A team of school students from Kingston beat hundreds of others to qualify for the finals of the Ultimate STEM Challenge 2019.

Sion Hwang (13), Sayanen Sawmynaden (12) and Armaan Khan (13) are students at Tiffin School in Kingston.

Competing against over 250 other teams from across the UK, the talented trio won plaudits from the Challenge judges for their incredible design to revolutionize landfill.

The Ultimate STEM (Science, Technology, Engineering, Mathematics) Challenge 2019 asked school students aged 11-14 to put their skills in those subjects to use by submitting an innovative design solution for an everyday problem to a panel of judges.

Sayanen, Armaan and Sion's submission wowed judges to earn them a place in the final, which is taking place on Monday (May 13) at the Science Museum in Central London.

The event forms part of an Ultimate STEM Challenge-specific Science Fair, with the winning team accepting a prize of £1,000 for their school as well as a range of Science Museum goodies in recognition of their achievements.

The team's submission was a design for a revolutionary enhanced landfill mining scheme, that "sees current landfill reclaimed and recovers valuable recyclable materials, the innovative scheme will also include the creation of a new age landfill."

Armaan said that was inspired to come up with a solution to the problem of waste after learning more about how damaging landfill can be.

"I first came up with the idea of a new-age landfill when I saw a documentary on how human waste is being collected and thrown away. I was horrified at the sight of it and immediately wished there could've been a better way.

"Then later in the documentary, it gave reasons and explanations of why landfill can be a good thing for the future...This is when I discovered STEM," Armaan said.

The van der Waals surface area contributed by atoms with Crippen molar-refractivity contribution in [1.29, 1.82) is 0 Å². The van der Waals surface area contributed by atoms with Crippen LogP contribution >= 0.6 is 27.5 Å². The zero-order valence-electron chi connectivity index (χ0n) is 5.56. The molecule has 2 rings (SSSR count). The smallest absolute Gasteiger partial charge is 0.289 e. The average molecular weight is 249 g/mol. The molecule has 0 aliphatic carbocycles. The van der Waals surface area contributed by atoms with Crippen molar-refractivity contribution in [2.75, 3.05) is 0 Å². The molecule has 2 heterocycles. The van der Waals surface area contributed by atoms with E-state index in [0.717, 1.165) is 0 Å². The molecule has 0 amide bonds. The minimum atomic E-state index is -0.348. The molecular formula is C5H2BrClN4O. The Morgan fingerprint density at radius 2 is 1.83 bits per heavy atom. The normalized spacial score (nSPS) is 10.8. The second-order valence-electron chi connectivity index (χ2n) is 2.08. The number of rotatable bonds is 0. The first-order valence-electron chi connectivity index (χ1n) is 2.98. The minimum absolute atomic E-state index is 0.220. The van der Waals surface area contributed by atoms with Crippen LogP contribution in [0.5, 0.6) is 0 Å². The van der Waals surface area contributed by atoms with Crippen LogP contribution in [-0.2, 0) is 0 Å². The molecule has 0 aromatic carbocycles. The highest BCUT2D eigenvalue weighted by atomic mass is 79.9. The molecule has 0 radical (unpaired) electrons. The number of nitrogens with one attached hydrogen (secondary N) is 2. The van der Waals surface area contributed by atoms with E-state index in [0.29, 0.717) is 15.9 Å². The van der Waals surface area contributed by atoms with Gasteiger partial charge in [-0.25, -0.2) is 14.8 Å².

His fellow finalists and team members were also inspired to change the world for the better after learning about the problems associated with waste disposal.

Sayanen said: "My aim in life is to improve the modern, treacherous environment we live in and help nature thrive.

"Our idea is to mine landfill and create a new-age landfill which will contain biological bodies which will help destroy our waste. We are determined to win!"

Sion meanwhile said he "was skeptical at first" of the STEM challenge but, after being convinced of its merits, added it had been "(a) brilliant experience for me and I am so glad that we could make through to the finals."

Teachers at Tiffin School were similarly happy at the team's achievements.

Science Teacher Ms Kelly Davis said: "The BP Ultimate STEM Challenge is an extremely high-profile and a notoriously tough challenge so to have a team qualify for the finals is a magnificent achievement.

"Congratulations to the team who have worked exceptionally hard; their persistence in the face of stiff competition has been recognised by many staff and pupils, we are all extremely proud here of our students."

The Ultimate STEM Challenge is sponsored by fossil fuel company BP.

To find out more about the challenge, go to: www.stem.org.uk/enrichment/competitions-challenges/ultimate-stem-challenge